Pink Eye and Contacts


If you have kids under five, you’ve definitely had pinkeye recently. And even if you don’t have kids under five, well, you’ve probably still had pinkeye sometime in the past year.

What is Pinkeye?

Pinkeye, also known as conjunctivitis, is one of the most easily spread (and noticeable) infections for humans. It results for a variety of reasons: viruses, bacteria, allergies, or exposure to different chemicals (like chlorine or cosmetics). This infection causes swelling in the conjunctiva: the tissue that lines the inside of your eyelid and covers the white part of your eye. Some of its symptoms include watery or burning eyes, itchiness, sensitivity to light, and discharge.

How do you treat pinkeye?

Because pinkeye can be caused by many different things, it’s important to identify the cause of your pinkeye before beginning treatment. If you are suffering from lots of eye discharge, you probably have a bacterial infection, and should go to your doctor for antibiotics. If you have a viral infection, what you need is rest and time. You can use eye drops and hot or cold packs to help with the discomfort and inflammation, but antibiotics won’t help. (They might actually make the problem worse.) If your pinkeye is prompted by an allergic or chemical reaction, you need to isolate the cause of this reaction and remove it.

Can I wear contacts while I have pinkeye?

You shouldn’t. Because pinkeye is often caused by the presence of foreign objects in your eye, you should wear glasses while you have pinkeye. Not only do the chemicals in contact lenses sometimes cause pinkeye, but the pressure of the contact on your eye can act as a breeding ground for whatever bacteria is messing with your eye. You can start wearing your contacts again 24 hours after your eye is no longer pink or experiencing discharge. Make sure to clean your lens case and dispose of any lenses that came into contact with your eyes while you had pinkeye to prevent future infection.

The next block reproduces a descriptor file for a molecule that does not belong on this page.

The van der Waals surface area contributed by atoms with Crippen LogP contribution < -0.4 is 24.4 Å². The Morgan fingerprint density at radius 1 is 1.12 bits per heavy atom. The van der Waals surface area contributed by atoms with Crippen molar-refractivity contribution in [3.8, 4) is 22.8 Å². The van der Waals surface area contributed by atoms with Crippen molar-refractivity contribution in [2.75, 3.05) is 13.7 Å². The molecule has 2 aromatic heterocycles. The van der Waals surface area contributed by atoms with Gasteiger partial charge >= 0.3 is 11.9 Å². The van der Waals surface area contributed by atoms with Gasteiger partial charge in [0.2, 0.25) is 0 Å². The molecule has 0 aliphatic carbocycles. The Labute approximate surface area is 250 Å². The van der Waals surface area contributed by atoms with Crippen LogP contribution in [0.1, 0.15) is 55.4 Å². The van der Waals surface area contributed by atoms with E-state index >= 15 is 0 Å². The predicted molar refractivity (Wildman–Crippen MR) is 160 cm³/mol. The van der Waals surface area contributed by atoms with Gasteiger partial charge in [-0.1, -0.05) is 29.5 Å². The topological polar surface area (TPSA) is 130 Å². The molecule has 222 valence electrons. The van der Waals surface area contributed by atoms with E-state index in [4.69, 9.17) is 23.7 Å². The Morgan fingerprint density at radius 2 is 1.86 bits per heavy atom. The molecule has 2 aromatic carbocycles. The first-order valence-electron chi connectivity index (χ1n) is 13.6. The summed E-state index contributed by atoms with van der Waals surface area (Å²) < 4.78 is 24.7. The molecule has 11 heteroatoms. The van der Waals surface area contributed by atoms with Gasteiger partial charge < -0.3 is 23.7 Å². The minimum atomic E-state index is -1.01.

Prevention is the most important step when it comes to any illness or infection, including pinkeye. To reduce your risk of getting pinkeye, you should wash your hand with soap and warm water often (especially if you’re around someone who has pinkeye), refrain from sharing items that you use on or near your eyes (like pillowcases, wash towels, makeup brushes and makeup, etc.), never touch your eyes with dirty hands, and be sure to follow your doctor’s protocols when it comes to your contacts (especially when it comes to swimming in contacts). If you wear contacts, it’s important that you buy high quality contacts from places like Simple Contacts, and change them out regularly. While pinkeye is mostly mild, it can cause more serious issues, which is why it’s so important to prevent and treat it accordingly.

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by Insider Envy Staff


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